When I was a little girl I adored rhubarb.  (I still do.)  My parents had two huge rhubarb patches at the top of their garden, one either side of the home-made greenhouse.  We had rhubarb pie or crumble every Sunday from May until August.  The rest of the year we had apple pie or crumble made from windfall apples or Bramleys bought from the shop, if they were in season – although every so often my mum would make a steamed pudding, usually ginger or golden syrup – she also made a lovely steamed apple dumpling from a suet pastry case filled with apples in a pudding basin. 

rhubarb crumble1Rhubarb and strawberry crumble. 

In late summer our apple pies and crumbles would be enhanced by blackberries from the local hedgerows and occasionally bilberries picked from the moors above Baslow in Derbyshire.  My grandmother had a damson tree and my aunt had some raspberry canes and we would benefit from the annual glut of fruit, but my mother rarely made anything other than a pie or a crumble.  Crumble was favourite.

My mother’s rhubarb crumble was a simple affair.  The rhubarb would be peeled and chopped into large chunks, straight into the baking dish, and a good few spoonfuls of sugar sprinkled over.  The crumble would be made with self-raising flour and margarine, rubbed in by hand.  She never baked with butter, thinking it far too extravagant – except maybe for the Christmas cake.  Pastry was always made with lard.

I always used to make my crumbles the same way as Mum, but as time has gone by they have evolved into something slightly more fancy.  I discovered how well rhubarb goes with strawberries in a friend’s blog and somewhere else I read that including oats or ground almonds in the crumble mix can be nice.  And so it goes on, the continuous evolution of baking skills, constantly improving on the already perfect.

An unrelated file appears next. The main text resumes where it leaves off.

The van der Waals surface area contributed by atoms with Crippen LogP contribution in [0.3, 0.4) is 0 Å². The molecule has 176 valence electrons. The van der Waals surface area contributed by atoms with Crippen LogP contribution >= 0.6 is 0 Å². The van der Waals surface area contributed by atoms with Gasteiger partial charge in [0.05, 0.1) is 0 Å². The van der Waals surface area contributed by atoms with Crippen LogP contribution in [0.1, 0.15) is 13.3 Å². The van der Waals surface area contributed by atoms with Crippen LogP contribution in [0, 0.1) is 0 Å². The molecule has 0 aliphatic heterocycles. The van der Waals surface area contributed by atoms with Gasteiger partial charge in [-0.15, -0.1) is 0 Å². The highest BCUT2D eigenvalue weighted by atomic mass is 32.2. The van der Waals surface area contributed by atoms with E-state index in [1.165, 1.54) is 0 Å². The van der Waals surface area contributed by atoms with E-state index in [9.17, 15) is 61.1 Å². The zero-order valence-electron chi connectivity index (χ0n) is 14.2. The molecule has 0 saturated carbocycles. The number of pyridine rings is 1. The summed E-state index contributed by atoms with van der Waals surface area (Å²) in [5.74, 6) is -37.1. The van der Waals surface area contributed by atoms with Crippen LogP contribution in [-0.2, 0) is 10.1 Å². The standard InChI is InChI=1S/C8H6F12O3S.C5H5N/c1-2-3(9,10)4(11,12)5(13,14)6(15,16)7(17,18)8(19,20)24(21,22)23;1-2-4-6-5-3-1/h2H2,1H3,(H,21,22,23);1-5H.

rhubarb crumble cake

A couple of weeks ago I spotted a recipe for this pudding on the Good Food website and was compelled to have a go.  The combination of so many comfort food favourites in one dish just had to be tried – a pastry base, rhubarb and egg custard in the middle and a crumble topping.

The recipe had a lot of good reviews and I took note of the comments that said the quantity of topping in the recipe was not enough and most people doubled it.  It worked well and turned out lovely. 

I will definitely make it again BUT I think that next time I will make it in a smaller diameter tin, which will make the custard deeper and then the original quantity of topping should be enough.  If you fancy having a go you can see the recipe on the Good Food website here.

I really like the method used for part cooking the fruit and used it the next time I made a crumble.


rhubarb crumble2 rhubarb crumble3

A crumble has to be one of the easiest puddings to throw together but it is always a favourite in our house.  And everywhere in fact.  If it’s on the menu in a pub or restaurant it always sells well and even the French have adopted it as a dessert – pronounced “cramble” – it’s amazing how often it’s on the fancy menus in France.

Here’s how I made my crumble ~ the ingredients are in ounces as that is how I have always remembered it, having learned the basics from my mum.

rhubarb crumble4 Ingredients

8ozs SR flour

4ozs hard butter or margarine, cut into cubes or chunks

4ozs granulated sugar

2ozs porridge oats

3-4 sticks of rhubarb, probably about 1lb in weight.

a handful of strawberries

a sprinkling of flaked almonds (optional)


Preheat the oven to 180°C / 160°fan / gas mk 4.  Grease a suitable baking dish.